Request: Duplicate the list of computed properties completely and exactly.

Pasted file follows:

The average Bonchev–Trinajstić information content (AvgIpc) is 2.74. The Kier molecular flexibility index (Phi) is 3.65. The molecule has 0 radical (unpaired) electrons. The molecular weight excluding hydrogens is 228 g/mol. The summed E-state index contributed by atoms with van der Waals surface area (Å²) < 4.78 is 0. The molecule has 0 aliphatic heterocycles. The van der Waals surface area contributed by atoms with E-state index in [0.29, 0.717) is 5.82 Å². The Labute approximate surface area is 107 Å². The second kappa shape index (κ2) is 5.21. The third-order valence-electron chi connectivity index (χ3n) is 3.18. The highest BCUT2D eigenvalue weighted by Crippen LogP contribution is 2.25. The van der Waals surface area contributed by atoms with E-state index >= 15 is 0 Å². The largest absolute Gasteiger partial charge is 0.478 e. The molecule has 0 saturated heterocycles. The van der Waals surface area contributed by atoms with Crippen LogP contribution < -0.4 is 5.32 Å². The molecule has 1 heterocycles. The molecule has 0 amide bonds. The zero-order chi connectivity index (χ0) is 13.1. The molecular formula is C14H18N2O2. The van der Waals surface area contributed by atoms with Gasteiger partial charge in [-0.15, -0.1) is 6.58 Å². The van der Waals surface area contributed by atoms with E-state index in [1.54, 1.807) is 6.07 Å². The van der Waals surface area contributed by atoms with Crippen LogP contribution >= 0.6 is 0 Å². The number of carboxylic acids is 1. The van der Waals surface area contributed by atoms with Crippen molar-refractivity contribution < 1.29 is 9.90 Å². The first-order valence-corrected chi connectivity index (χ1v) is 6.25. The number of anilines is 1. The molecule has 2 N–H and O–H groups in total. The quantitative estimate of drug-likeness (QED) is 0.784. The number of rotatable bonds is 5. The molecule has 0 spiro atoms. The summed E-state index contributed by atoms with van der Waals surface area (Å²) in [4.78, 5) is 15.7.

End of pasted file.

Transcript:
The average Bonchev–Trinajstić information content (AvgIpc) is 2.74. The Kier molecular flexibility index (Phi) is 3.65. The molecule has 0 radical (unpaired) electrons. The molecular weight excluding hydrogens is 228 g/mol. The summed E-state index contributed by atoms with van der Waals surface area (Å²) < 4.78 is 0. The molecule has 0 aliphatic heterocycles. The van der Waals surface area contributed by atoms with E-state index in [0.29, 0.717) is 5.82 Å². The Labute approximate surface area is 107 Å². The second kappa shape index (κ2) is 5.21. The third-order valence-electron chi connectivity index (χ3n) is 3.18. The highest BCUT2D eigenvalue weighted by Crippen LogP contribution is 2.25. The van der Waals surface area contributed by atoms with E-state index >= 15 is 0 Å². The largest absolute Gasteiger partial charge is 0.478 e. The molecule has 0 saturated heterocycles. The van der Waals surface area contributed by atoms with Crippen LogP contribution < -0.4 is 5.32 Å². The molecule has 1 heterocycles. The molecule has 0 amide bonds. The zero-order chi connectivity index (χ0) is 13.1. The molecular formula is C14H18N2O2. The van der Waals surface area contributed by atoms with Gasteiger partial charge in [-0.15, -0.1) is 6.58 Å². The van der Waals surface area contributed by atoms with E-state index in [1.54, 1.807) is 6.07 Å². The van der Waals surface area contributed by atoms with Crippen LogP contribution >= 0.6 is 0 Å². The number of carboxylic acids is 1. The van der Waals surface area contributed by atoms with Crippen molar-refractivity contribution < 1.29 is 9.90 Å². The first-order valence-corrected chi connectivity index (χ1v) is 6.25. The number of anilines is 1. The molecule has 2 N–H and O–H groups in total. The quantitative estimate of drug-likeness (QED) is 0.784. The number of rotatable bonds is 5. The molecule has 0 spiro atoms. The summed E-state index contributed by atoms with van der Waals surface area (Å²) in [4.78, 5) is 15.7.